There are some small details that don't pass muster, but are not so frequent as to change the overall effect of "Run Silent, Run Deep". As usual, it seems our torpedoes never miss (and the usefulness of torpedoes in the early going of the War was suspect - They seem to be always fighting in some kind of murk, so that you aren't sure if it supposed to be night or day.

Overall this is a first rate film, with fine acting from all concerned and details of submarine combat life well presented. View it and you won't have to see another WW2 sub movie.

Three and a half stars.
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Sunny Disposition
18 April 2009
"Sunshine Cleaning" is the first satisfyingly on-the-whole good movie of 2009. Mainstream film, that is. The R-rating handed it is a little lame in that there are only some language moments and a few rather unrevealing sex scenes, and one of those is funny!

Amy Adams plays Rose, a woman relegated to offering housecleaning services. She has an unreliable father, a completely failed waitress for a sister and a son harboring what might be construed as anti-social behaviour. But Rose is introduced to the notion of cleaning up crime scenes. The pay sounds great. Her boyfriend Mac (Rose's married cop squeeze Steve Zahn finally delivers a darned good performance) encourages her to go for it; he even can supply tips on jobs.

We see that Rose's life and that of the people in her life is pretty complicated. Her son is a bit of a handful at school, her father is pretty reliable but seems to want to beat the system for his livelihood, her sister is completely unhooked from the mainstream and her own love life is going nowhere. Plus she is trying to be strong despite the unfortunate events occurring around her.

I prefer this type of film because it portrays flawed characters moving about in a world they are only superficially tapped into; no 8-5 stolid suburbanites figure very prominently in the plot. Those we meet are portrayed in a contemptuous manner.

The only obvious artistic filming touch in the entire movie occurs when Rose attends a baby shower. Surrounded by yuppies, she is so out of her element that she can't even fabricate a good pretext for leaving early. The entire episode is filmed in a sort-of sepia tint, highlighting the affair as if one were reviewing a scrapbook. The filmmaker does allow us a few sentimental moments throughout the movie, but never again employs this device.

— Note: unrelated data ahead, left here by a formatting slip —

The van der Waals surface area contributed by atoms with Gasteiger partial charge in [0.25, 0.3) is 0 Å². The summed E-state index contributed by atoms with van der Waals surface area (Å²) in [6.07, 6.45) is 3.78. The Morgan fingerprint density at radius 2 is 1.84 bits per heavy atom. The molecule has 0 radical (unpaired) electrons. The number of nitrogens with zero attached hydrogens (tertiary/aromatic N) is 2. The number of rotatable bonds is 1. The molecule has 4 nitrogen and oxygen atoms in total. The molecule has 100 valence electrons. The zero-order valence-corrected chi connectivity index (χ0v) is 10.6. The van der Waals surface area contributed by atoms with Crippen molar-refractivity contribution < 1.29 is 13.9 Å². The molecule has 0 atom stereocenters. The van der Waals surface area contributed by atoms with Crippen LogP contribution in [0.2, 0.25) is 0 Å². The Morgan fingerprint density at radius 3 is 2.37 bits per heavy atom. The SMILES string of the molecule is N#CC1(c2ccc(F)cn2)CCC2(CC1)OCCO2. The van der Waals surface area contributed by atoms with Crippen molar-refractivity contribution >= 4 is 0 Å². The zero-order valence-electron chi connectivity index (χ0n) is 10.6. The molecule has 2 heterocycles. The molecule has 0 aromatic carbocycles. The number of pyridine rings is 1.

The only two romantic threads in the movie are in one case resolved, in the other left open for our imagination. And this is acceptable to us because that tends to be the way life works. The film's ending is pretty much as it should be. I personally don't know how it could be improved upon.

This is one definitely worth seeing; I noticed the other attendees to the theater were few and mostly boomers. As you know, box office success is inversely proportional to the quality of the film. So you know it has to be good.

Three Stars
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Buck Turgidson Returns
17 April 2009
"Monsters vs. Aliens" is a bit of let down; we have become spoiled by the animators now putting together what has been a string of fine offerings in the past decade. This movie, like many, seems to have two parts; a vigorous first part and a more lethargic ending portion.

It starts off by showing us a bride-to-be having her wedding ceremony interrupted by the fall of a meteor whilst she is outside the church. The result of the exposure – she becomes a giant, and you can't help recalling "Attack of the Fifty Foot Woman". She is forthwith whisked off to a secret government prison for other monsters. Some of the incarcerated monsters – and none of them have similar problems – have been there for many years.

An alien probe lands on Earth, and no solution can be found to deter them from destroying our planet. Finally an (overacting) general offers that the monsters in the prison should be used to thwart the invasion. This general character is too much remindful of George C. Scott in his role as Buck Turgidson in "Dr. Strangelove".

After initial attempts to repel the aliens fail, we follow the efforts of the monsters to put an end to the invasion. This is the second portion of the film and is not nearly as engaging as the first part.

Despite the rather saccharine lessons we are made to endure – why are we constantly lecturing to kids? – the overall animation makes this one worth watching.

Three Stars.
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Milk (I) (2008)
Good Study Of A Maverick Character
25 March 2009
Sean Penn's interpretation of real-life politician Harvey Milk is spot on. His completely convincing role as a gay man, a politically active one at that, again shows the remarkable actor capable of seemingly anything. But there is a bit of a letdown, to me, about this new film.